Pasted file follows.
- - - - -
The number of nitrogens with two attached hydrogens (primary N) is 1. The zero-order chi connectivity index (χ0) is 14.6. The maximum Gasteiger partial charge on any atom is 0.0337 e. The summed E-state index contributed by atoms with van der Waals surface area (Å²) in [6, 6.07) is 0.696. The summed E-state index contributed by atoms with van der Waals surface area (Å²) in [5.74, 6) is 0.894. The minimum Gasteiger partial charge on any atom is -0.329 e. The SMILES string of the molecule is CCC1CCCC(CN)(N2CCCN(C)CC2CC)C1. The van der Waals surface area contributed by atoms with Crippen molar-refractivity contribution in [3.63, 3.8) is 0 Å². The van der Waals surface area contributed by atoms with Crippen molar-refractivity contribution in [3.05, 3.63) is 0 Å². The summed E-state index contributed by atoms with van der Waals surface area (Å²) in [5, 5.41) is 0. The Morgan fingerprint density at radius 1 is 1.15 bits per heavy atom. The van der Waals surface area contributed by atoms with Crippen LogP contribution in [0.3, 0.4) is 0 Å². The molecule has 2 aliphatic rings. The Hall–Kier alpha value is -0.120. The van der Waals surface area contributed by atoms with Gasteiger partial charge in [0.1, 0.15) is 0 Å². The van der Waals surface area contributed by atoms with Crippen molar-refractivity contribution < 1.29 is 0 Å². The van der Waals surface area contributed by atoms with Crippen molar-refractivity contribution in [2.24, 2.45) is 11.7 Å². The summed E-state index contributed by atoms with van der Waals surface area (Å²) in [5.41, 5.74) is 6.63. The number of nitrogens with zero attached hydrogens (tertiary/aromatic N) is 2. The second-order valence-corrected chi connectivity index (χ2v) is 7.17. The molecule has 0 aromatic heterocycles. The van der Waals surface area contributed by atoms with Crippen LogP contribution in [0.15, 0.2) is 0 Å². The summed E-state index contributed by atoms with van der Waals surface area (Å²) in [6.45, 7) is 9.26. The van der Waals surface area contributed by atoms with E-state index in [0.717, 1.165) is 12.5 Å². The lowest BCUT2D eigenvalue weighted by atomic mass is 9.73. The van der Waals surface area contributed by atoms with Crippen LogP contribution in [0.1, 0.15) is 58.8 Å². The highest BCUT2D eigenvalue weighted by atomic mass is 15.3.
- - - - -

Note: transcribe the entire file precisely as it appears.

The number of nitrogens with two attached hydrogens (primary N) is 1. The zero-order chi connectivity index (χ0) is 14.6. The maximum Gasteiger partial charge on any atom is 0.0337 e. The summed E-state index contributed by atoms with van der Waals surface area (Å²) in [6, 6.07) is 0.696. The summed E-state index contributed by atoms with van der Waals surface area (Å²) in [5.74, 6) is 0.894. The minimum Gasteiger partial charge on any atom is -0.329 e. The SMILES string of the molecule is CCC1CCCC(CN)(N2CCCN(C)CC2CC)C1. The van der Waals surface area contributed by atoms with Crippen molar-refractivity contribution in [3.63, 3.8) is 0 Å². The van der Waals surface area contributed by atoms with Crippen molar-refractivity contribution in [3.05, 3.63) is 0 Å². The summed E-state index contributed by atoms with van der Waals surface area (Å²) in [5, 5.41) is 0. The Morgan fingerprint density at radius 1 is 1.15 bits per heavy atom. The van der Waals surface area contributed by atoms with Crippen LogP contribution in [0.3, 0.4) is 0 Å². The molecule has 2 aliphatic rings. The Hall–Kier alpha value is -0.120. The van der Waals surface area contributed by atoms with Gasteiger partial charge in [0.1, 0.15) is 0 Å². The van der Waals surface area contributed by atoms with Crippen molar-refractivity contribution < 1.29 is 0 Å². The van der Waals surface area contributed by atoms with Crippen molar-refractivity contribution in [2.24, 2.45) is 11.7 Å². The summed E-state index contributed by atoms with van der Waals surface area (Å²) in [5.41, 5.74) is 6.63. The number of nitrogens with zero attached hydrogens (tertiary/aromatic N) is 2. The second-order valence-corrected chi connectivity index (χ2v) is 7.17. The molecule has 0 aromatic heterocycles. The van der Waals surface area contributed by atoms with Crippen LogP contribution in [0.15, 0.2) is 0 Å². The summed E-state index contributed by atoms with van der Waals surface area (Å²) in [6.45, 7) is 9.26. The van der Waals surface area contributed by atoms with E-state index in [0.717, 1.165) is 12.5 Å². The lowest BCUT2D eigenvalue weighted by atomic mass is 9.73. The van der Waals surface area contributed by atoms with Crippen LogP contribution in [0.1, 0.15) is 58.8 Å². The highest BCUT2D eigenvalue weighted by atomic mass is 15.3.